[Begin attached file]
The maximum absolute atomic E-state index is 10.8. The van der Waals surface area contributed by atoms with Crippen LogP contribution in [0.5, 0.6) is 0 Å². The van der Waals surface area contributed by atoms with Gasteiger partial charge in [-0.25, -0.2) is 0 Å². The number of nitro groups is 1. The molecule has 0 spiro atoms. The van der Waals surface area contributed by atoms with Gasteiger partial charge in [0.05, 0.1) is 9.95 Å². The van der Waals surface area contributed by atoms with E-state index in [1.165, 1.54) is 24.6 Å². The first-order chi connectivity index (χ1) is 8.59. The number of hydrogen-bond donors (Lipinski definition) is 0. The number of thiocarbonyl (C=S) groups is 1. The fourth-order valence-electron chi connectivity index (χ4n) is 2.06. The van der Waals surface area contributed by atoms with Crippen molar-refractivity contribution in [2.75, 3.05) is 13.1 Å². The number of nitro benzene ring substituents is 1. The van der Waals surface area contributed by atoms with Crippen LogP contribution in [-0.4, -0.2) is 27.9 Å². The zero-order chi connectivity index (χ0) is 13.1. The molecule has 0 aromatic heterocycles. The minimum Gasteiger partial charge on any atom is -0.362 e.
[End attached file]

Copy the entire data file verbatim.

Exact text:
The maximum absolute atomic E-state index is 10.8. The van der Waals surface area contributed by atoms with Crippen LogP contribution in [0.5, 0.6) is 0 Å². The van der Waals surface area contributed by atoms with Gasteiger partial charge in [-0.25, -0.2) is 0 Å². The number of nitro groups is 1. The molecule has 0 spiro atoms. The van der Waals surface area contributed by atoms with Gasteiger partial charge in [0.05, 0.1) is 9.95 Å². The van der Waals surface area contributed by atoms with E-state index in [1.165, 1.54) is 24.6 Å². The first-order chi connectivity index (χ1) is 8.59. The number of hydrogen-bond donors (Lipinski definition) is 0. The number of thiocarbonyl (C=S) groups is 1. The fourth-order valence-electron chi connectivity index (χ4n) is 2.06. The van der Waals surface area contributed by atoms with Crippen molar-refractivity contribution in [2.75, 3.05) is 13.1 Å². The number of nitro benzene ring substituents is 1. The van der Waals surface area contributed by atoms with Crippen LogP contribution in [-0.4, -0.2) is 27.9 Å². The zero-order chi connectivity index (χ0) is 13.1. The molecule has 0 aromatic heterocycles. The minimum Gasteiger partial charge on any atom is -0.362 e.